Aside from activity on stage and in the recording studio, Mark Viner is a keen transcriber, ever fascinated with the piano's seemingly limitless possibilities.
Chorus of the Hebrew Slaves from Verdi's Nabucco
2nd July 2018
The motivation for writing this transcription came not only from an ardent love of Verdi’s immortal original, but the fact that there is a striking absence of any substantial arrangement of it in the piano literature; a circumstance curious to relate considering the universal popularity of the work during an especially fertile era of pianist-composers parading newly-minted transcriptions, paraphrases and fantasies on operas of the day.
While writing this transcription I sought to give as faithful and fulsome an impression of Verdi’s original within the confines of the piano as might be mustered. In doing so, it is my wish that this offering goes some small way towards filling a gap in the literature and upholding the tradition of the pianist-composer.
Alkan/Viner Quand Israël sortit d'Egypte
16th July 2018
Charles-Valentin Alkan’s 3 Anciennes Mélodies juives were written in 1854 for Mlle. Zina de Mansouroff (1830-1899), a former pupil of Chopin and lady-in-waiting at the court of the Empress at St. Petersburg. They have remained in MS ever since.
The first two pieces, Chant du nouvel an – (Adon Olam) and Consolation & espérance pour le rétablissement – (Terahkayim b’tsiyon), are both melodies from the Jewish liturgy and are scored for soprano and piano, while the last, Quand Israël sortit d’Egypte – (B’tseit Yisrael mi-Mitzrayim) is a folk melody of the German Jews of Venice, which was later adopted by the liturgy and also found its way into Benedetto Marcello’s (1686-1739) Estro poetico-armonico of 1724-7. Whether Alkan knew the melody through the synagogue or Marcello’s work, however, remains unclear. This third piece, unlike the first two, is for either organ or [pedal] harpsichord – “organo o clavicembalo” though, being scored on three staves, it was, in all likelihood, conceived for the pedal piano.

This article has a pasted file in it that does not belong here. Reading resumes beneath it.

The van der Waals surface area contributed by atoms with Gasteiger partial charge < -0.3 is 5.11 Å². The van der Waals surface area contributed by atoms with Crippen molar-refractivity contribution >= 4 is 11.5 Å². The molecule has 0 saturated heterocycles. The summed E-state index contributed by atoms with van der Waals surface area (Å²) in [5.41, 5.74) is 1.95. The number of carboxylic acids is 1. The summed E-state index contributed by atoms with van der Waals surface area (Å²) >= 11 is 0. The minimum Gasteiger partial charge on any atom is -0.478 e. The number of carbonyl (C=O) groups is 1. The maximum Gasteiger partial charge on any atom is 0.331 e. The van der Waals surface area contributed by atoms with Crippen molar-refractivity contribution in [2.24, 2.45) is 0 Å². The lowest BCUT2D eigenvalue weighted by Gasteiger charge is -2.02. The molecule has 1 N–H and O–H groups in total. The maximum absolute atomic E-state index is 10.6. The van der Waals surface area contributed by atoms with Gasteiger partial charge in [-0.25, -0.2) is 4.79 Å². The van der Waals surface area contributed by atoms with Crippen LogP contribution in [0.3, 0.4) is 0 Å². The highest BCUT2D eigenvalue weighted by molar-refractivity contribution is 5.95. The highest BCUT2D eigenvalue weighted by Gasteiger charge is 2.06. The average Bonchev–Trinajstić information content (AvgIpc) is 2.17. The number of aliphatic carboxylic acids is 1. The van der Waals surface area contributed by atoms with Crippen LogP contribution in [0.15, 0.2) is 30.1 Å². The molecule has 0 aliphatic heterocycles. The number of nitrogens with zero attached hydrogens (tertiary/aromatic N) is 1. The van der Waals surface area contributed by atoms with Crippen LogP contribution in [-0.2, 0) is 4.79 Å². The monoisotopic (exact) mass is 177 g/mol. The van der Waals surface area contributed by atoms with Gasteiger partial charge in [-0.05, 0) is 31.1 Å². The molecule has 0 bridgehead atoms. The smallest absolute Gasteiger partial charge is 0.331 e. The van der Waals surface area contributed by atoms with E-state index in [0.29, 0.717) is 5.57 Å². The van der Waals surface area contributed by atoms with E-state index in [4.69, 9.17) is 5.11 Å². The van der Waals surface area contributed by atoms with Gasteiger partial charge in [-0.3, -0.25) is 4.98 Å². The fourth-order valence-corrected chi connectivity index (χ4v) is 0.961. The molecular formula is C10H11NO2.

Through its brief course the piece seems to radiate a profound sense of spiritual joy and is quietly moving in its simplicity. I have long reflected that it would be a thousand pities should this little piece remain relegated to the relatively limiting instrumentation for which it was conceived, hence this arrangement in which I have sought to redistribute the five voices of the original in as practical and elegant a fashion as might be negotiated under ten fingers alone.